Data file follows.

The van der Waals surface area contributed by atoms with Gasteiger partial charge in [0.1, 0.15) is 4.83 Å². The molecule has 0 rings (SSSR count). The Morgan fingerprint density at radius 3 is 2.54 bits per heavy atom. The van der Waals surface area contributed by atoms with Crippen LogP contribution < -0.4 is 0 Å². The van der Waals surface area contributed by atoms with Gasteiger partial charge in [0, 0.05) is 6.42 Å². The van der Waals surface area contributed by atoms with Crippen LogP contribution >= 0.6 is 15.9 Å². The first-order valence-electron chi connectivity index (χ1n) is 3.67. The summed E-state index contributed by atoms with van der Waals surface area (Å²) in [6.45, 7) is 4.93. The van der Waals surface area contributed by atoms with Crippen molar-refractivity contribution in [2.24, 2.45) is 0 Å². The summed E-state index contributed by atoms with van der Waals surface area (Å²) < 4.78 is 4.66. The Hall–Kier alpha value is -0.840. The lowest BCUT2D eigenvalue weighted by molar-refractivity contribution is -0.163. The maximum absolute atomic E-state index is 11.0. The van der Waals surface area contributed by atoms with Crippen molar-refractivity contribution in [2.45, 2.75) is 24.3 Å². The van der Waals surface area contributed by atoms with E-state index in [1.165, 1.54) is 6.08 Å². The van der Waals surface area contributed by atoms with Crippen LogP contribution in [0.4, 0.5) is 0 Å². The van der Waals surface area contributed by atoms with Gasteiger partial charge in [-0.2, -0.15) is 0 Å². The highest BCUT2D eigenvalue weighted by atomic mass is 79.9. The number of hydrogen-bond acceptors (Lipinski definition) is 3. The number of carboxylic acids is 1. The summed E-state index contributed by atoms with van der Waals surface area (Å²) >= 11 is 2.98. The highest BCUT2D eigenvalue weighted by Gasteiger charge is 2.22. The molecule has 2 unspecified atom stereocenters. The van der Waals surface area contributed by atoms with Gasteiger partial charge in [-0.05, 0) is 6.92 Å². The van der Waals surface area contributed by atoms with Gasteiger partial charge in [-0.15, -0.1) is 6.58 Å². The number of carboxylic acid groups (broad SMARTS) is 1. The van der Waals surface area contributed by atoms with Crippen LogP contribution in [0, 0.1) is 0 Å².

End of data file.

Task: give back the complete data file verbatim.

The van der Waals surface area contributed by atoms with Gasteiger partial charge in [0.1, 0.15) is 4.83 Å². The molecule has 0 rings (SSSR count). The Morgan fingerprint density at radius 3 is 2.54 bits per heavy atom. The van der Waals surface area contributed by atoms with Crippen LogP contribution < -0.4 is 0 Å². The van der Waals surface area contributed by atoms with Gasteiger partial charge in [0, 0.05) is 6.42 Å². The van der Waals surface area contributed by atoms with Crippen LogP contribution >= 0.6 is 15.9 Å². The first-order valence-electron chi connectivity index (χ1n) is 3.67. The summed E-state index contributed by atoms with van der Waals surface area (Å²) in [6.45, 7) is 4.93. The van der Waals surface area contributed by atoms with Crippen molar-refractivity contribution in [2.24, 2.45) is 0 Å². The summed E-state index contributed by atoms with van der Waals surface area (Å²) < 4.78 is 4.66. The Hall–Kier alpha value is -0.840. The lowest BCUT2D eigenvalue weighted by molar-refractivity contribution is -0.163. The maximum absolute atomic E-state index is 11.0. The van der Waals surface area contributed by atoms with Crippen molar-refractivity contribution in [2.45, 2.75) is 24.3 Å². The van der Waals surface area contributed by atoms with E-state index in [1.165, 1.54) is 6.08 Å². The van der Waals surface area contributed by atoms with Crippen LogP contribution in [0.4, 0.5) is 0 Å². The van der Waals surface area contributed by atoms with Gasteiger partial charge in [-0.2, -0.15) is 0 Å². The highest BCUT2D eigenvalue weighted by atomic mass is 79.9. The number of hydrogen-bond acceptors (Lipinski definition) is 3. The number of carboxylic acids is 1. The summed E-state index contributed by atoms with van der Waals surface area (Å²) >= 11 is 2.98. The highest BCUT2D eigenvalue weighted by Gasteiger charge is 2.22. The molecule has 2 unspecified atom stereocenters. The van der Waals surface area contributed by atoms with Gasteiger partial charge in [-0.05, 0) is 6.92 Å². The van der Waals surface area contributed by atoms with Gasteiger partial charge in [-0.15, -0.1) is 6.58 Å². The number of carboxylic acid groups (broad SMARTS) is 1. The van der Waals surface area contributed by atoms with Crippen LogP contribution in [0, 0.1) is 0 Å².